NY Republican says House could 'end up having a Speaker Hakeem Jeffries' as GOP majority narrows



Rep. Claudia Tenney (R-N.Y.) raised concerns Monday that a dwindling House GOP majority due to multiple vacancies could hurt the caucus’ prospects and may even lead to Democrats taking over the chamber.

Republicans currently hold a 218-213 majority in the House after former Rep. Ken Buck (R-Colo) left office on Friday. With Rep. Mike Gallagher (R-Wis.) set to leave his seat next month, the GOP majority will be just four seats. The tight margins have raised alarm bells among some members of the House GOP, including Tenney.

“He’s gotta stay,” Tenney said of Gallagher in a Fox News interview with Larry Kudlow on Monday.

“We’re perilous. We could end up having a Speaker Hakeem Jeffries (D-N.Y.) in the interim here while we’re waiting for special elections,” she added, referring to the House Minority Leader.

“Personally, if you’re going to make a commitment to the people that elect you, that you’re going to serve for two years unless you have a really good reason not to serve, then why would you do that?” Tenney continued, “And aren’t we team Republican?”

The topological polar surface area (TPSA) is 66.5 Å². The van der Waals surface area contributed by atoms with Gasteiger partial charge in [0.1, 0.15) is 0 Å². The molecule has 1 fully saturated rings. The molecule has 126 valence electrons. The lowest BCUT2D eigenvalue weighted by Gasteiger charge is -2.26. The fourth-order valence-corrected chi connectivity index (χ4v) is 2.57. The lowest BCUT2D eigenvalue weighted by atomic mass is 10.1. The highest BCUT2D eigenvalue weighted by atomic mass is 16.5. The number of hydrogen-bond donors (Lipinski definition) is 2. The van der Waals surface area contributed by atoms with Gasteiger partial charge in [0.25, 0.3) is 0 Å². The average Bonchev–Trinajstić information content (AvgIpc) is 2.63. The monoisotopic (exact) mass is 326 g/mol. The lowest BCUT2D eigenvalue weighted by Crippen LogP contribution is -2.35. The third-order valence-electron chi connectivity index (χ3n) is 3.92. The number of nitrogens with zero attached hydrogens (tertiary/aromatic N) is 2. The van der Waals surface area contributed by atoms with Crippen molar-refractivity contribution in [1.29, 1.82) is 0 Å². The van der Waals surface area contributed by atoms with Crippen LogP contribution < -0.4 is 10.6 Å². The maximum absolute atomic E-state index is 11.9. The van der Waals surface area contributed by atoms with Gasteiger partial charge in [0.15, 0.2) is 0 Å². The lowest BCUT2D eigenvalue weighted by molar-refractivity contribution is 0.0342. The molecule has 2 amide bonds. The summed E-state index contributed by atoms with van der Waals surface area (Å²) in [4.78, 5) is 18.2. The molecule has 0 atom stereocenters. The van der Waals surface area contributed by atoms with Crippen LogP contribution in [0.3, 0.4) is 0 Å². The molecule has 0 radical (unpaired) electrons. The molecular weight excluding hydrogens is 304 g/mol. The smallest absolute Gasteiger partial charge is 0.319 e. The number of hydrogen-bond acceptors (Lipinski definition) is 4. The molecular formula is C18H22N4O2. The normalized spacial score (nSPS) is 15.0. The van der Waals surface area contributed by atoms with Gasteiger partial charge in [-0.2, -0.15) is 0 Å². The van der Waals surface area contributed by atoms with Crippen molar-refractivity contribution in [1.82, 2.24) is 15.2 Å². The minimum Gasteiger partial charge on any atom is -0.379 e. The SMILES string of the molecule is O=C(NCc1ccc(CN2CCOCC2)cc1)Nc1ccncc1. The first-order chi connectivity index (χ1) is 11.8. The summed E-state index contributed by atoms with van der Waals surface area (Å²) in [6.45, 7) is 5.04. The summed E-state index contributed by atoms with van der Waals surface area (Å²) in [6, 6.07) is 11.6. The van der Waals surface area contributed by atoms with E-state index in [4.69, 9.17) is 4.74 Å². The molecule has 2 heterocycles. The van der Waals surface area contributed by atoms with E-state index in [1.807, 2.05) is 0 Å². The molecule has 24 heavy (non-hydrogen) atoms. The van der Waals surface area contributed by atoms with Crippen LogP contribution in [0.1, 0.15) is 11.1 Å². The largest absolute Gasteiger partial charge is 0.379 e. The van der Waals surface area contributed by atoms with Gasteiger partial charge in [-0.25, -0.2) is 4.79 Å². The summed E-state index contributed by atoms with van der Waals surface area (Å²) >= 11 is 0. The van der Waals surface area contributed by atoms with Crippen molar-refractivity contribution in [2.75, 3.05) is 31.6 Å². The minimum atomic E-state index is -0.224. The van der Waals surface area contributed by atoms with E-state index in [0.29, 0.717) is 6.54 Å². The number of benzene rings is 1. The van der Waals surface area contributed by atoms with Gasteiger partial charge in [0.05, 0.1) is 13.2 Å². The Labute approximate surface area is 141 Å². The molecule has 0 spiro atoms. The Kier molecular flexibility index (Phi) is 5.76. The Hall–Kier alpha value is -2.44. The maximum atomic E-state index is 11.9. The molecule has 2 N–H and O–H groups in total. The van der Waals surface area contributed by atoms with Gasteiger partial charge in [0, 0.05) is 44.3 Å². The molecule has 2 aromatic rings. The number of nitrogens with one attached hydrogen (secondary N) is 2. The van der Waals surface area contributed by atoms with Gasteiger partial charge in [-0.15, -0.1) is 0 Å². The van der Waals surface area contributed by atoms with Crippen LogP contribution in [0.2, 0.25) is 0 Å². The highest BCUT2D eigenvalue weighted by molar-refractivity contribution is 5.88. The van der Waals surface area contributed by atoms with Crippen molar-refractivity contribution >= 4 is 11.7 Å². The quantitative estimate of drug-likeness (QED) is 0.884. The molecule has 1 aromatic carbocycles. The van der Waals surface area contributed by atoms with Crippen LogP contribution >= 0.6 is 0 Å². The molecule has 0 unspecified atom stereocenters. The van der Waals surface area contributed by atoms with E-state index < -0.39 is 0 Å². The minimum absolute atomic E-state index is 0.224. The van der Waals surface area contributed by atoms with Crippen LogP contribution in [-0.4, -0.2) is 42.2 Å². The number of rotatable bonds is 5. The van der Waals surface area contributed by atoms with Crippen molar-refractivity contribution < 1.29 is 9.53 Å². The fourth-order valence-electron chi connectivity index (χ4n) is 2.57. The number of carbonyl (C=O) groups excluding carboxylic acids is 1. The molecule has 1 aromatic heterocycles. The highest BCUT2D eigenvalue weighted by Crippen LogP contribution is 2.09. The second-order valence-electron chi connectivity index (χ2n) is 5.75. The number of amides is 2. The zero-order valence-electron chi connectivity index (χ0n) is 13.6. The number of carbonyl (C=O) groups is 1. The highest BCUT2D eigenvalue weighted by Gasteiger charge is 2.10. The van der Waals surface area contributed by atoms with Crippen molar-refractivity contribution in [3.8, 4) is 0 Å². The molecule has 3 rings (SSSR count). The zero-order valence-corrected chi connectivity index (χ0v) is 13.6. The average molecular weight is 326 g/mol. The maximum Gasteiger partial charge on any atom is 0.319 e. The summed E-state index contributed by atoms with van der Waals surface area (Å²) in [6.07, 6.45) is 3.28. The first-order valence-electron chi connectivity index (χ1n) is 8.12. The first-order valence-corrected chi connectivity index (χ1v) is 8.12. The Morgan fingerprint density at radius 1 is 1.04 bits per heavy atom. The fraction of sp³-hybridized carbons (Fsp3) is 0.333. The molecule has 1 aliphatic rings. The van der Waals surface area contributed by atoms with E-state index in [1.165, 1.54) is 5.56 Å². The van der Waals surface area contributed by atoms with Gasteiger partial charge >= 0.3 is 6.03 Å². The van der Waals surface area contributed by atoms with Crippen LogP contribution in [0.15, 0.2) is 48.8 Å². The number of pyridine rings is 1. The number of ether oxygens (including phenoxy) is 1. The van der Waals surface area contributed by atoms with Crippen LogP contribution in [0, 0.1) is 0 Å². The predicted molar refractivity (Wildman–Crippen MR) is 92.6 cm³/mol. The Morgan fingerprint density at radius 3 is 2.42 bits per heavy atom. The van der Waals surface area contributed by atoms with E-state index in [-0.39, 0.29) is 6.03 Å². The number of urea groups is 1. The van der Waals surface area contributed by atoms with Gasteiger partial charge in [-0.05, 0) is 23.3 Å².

Rep. Marjorie Taylor Greene (R-Ga.) also expressed her outrage at the timing of Gallagher’s resignation this week, which takes advantage of Wisconsin law, ensuring that it will be vacant through next January. Greene said the House should expel Gallagher before he retires as punishment, though the move has not gained support.

Three of the four current vacant seats were held by Republicans. Former Speaker Kevin McCarthy’s (R-Calif.) seat will be filled by a special election in late May, while those held by former Reps. Bill Johnson (R-Ohio) and Buck will be filled in June.

Former Rep. Brian Higgins’ (D-N.Y.) seat is also vacant and will be filled by a special election on April 30. With that seat likely going to a Democrat, the GOP could be left with just a two-seat margin during the month of May.

That leaves the paper-thin majority at risk of falling to Democrats due to day-to-day absences or just a single lawmaker siding with the other party. The current margin has already put the GOP at risk as momentum grows to remove Speaker Mike Johnson (R-La.), an effort also led by Greene.

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